A thermoelectric ink that turns car exhaust pipes into power generators

New study unveils thermoelectric ink that turns car exhaust pipes into power generators
3D printing of power-generating TE tube. a) Scheme showing the power-generating TE tube made of the 3D-printed p-type and n-type PbTe tubes at the front view. b) Photograph showing the components for the module assembly. c) Photograph of the fabricated power-generating TE tube chipping unipair of p-type and n-type PbTe legs and schematic model of a power-generating tube chipping ten pairs of TE legs assembled from the fabricated unit module. Credit: UNIST

A joint research team, affiliated with UNIST has announced that they have successfully developed a thermoelectric technology to produce power-generating tubes using 3D printing techniques. Researchers found that the tube-shaped device is more effective than conventional devices. This breakthrough has been jointly led by Professor Han Gi Chae and Professor Jae Sung Son from the Department of Materials Science and Engineering, and Professor Sung Youb Kim from the Department of Mechanical Engineering at UNIST.

"Through this research, we will be able to effectively convert heat generated by factory chimneys, the most common type of waste heat source, into electricity," said Professor Son. He said this is because the existing were in rectangular parallelepiped shapes.

In this study, researchers created the thermoelectric tube using a 3D printed ink made of lead (Pb) and tellurium (Te). Metal particles were mixed inside a glycerol solvent to provide viscoelasticity, a status that exhibits both viscous and elastic characteristics. The tube has a high thermoelectric performance at temperatures between 400 and 800 degrees Celsius, which is the temperature range of a car's exhaust gasses. The tube shape makes it more effective in collecting heat than a conventional cuboid type.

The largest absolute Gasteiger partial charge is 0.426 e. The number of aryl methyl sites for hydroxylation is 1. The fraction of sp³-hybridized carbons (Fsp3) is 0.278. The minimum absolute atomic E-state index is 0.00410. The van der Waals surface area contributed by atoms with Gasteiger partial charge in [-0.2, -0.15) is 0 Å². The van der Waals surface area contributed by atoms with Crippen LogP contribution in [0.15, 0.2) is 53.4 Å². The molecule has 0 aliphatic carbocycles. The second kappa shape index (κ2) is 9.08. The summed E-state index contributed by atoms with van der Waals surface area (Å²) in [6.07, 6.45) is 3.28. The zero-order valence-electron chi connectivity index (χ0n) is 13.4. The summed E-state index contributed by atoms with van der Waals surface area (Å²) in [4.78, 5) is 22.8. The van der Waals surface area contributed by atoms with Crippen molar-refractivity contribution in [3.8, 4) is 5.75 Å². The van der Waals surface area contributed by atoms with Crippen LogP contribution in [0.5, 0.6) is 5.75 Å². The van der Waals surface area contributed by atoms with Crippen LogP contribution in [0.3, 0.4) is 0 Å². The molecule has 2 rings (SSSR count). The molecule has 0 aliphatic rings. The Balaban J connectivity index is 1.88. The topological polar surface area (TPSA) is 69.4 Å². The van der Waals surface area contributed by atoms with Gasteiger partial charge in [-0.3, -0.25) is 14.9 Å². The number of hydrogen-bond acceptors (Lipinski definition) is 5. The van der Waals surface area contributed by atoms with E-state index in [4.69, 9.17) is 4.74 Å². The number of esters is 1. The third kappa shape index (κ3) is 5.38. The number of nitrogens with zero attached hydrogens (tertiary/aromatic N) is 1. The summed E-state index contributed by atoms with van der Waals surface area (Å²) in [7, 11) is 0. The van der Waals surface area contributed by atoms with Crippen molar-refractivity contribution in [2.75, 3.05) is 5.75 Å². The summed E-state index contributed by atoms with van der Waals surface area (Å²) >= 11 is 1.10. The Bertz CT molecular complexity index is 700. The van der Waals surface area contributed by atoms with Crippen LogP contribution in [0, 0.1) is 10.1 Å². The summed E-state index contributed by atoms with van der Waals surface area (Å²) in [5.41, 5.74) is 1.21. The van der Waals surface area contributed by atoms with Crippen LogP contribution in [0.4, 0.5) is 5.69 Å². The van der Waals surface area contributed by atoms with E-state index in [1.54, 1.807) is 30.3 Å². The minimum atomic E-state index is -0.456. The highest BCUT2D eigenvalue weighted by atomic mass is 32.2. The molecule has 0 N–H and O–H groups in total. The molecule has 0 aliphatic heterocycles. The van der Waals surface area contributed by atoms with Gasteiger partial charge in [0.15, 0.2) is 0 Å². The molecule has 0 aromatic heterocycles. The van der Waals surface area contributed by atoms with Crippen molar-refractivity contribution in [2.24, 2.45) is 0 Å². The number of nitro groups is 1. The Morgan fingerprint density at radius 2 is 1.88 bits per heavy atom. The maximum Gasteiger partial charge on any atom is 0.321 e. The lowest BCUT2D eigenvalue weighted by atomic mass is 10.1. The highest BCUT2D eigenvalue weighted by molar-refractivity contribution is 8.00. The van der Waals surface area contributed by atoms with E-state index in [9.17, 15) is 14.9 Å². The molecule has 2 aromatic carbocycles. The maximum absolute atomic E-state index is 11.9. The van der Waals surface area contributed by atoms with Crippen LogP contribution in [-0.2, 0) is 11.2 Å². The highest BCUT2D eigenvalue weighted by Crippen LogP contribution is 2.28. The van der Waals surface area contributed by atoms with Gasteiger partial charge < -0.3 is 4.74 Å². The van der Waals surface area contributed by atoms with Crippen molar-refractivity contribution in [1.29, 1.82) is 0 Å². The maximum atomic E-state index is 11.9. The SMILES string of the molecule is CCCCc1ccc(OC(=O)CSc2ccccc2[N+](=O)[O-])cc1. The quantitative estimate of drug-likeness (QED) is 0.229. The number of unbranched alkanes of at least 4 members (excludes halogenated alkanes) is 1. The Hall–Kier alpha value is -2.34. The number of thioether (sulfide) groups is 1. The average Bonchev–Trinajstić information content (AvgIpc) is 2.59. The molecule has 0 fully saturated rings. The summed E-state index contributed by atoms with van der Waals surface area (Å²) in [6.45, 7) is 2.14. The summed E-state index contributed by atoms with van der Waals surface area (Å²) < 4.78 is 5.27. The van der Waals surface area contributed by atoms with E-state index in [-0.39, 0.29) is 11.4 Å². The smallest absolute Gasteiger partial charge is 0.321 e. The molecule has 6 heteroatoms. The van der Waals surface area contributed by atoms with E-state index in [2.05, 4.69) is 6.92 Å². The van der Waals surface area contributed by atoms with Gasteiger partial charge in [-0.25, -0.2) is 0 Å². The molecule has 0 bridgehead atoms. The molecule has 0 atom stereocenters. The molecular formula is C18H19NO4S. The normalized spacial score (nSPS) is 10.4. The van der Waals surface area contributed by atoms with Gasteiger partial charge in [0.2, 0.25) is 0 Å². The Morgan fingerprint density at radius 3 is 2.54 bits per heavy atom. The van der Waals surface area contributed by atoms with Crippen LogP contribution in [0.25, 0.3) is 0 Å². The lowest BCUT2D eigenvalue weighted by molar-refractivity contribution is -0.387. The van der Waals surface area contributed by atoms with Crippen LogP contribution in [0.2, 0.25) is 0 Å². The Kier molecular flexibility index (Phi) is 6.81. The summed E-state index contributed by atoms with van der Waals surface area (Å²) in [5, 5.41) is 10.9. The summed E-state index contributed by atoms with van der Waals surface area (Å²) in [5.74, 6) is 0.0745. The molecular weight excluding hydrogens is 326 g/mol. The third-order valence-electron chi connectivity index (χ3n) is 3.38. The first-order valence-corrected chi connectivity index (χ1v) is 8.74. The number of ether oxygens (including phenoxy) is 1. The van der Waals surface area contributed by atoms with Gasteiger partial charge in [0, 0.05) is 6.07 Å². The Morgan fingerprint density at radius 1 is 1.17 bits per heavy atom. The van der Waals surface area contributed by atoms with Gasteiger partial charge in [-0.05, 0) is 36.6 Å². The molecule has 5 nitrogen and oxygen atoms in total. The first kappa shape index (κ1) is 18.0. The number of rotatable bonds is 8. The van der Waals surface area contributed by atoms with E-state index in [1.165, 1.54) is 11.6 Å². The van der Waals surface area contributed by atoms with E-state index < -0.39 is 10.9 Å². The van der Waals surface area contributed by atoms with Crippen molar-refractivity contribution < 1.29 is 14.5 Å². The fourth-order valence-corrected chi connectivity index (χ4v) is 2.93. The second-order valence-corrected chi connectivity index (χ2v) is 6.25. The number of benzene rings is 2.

"If we use 3D printing technology in the production of thermoelectric materials, we will be able to overcome limits of conventional materials," said Professor Chae. "The new technology for providing viscoelastic characteristics to 3D printed materials will be used in various other sectors."

Their work has been featured on the front cover of Advanced Energy Materials, which was made available online in April 2021 ahead of final publication in May 2021. This study has been jointly participated by Professor Sangjoon Ahn, Dr. Jaehyung Hong, Professor Ji Eun Lee from Chonnam National University, and Jeongin Jang from Korea Electrotechnology Research Institute.

New study unveils thermoelectric ink that turns car exhaust pipes into power generators
Schematic illustration showing the doping-induced surface charges of Na- and Sb-doped PbTe particles generating viscoelastic colloids. Credit: UNIST

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More information: Jungsoo Lee et al, Doping‐Induced Viscoelasticity in PbTe Thermoelectric Inks for 3D Printing of Power‐Generating Tubes, Advanced Energy Materials (2021). DOI: 10.1002/aenm.202100190
Journal information: Advanced Energy Materials

Citation: A thermoelectric ink that turns car exhaust pipes into power generators (2021, August 26) retrieved 2 October 2022 from https://phys.org/news/2021-08-thermoelectric-ink-car-exhaust-pipes.html
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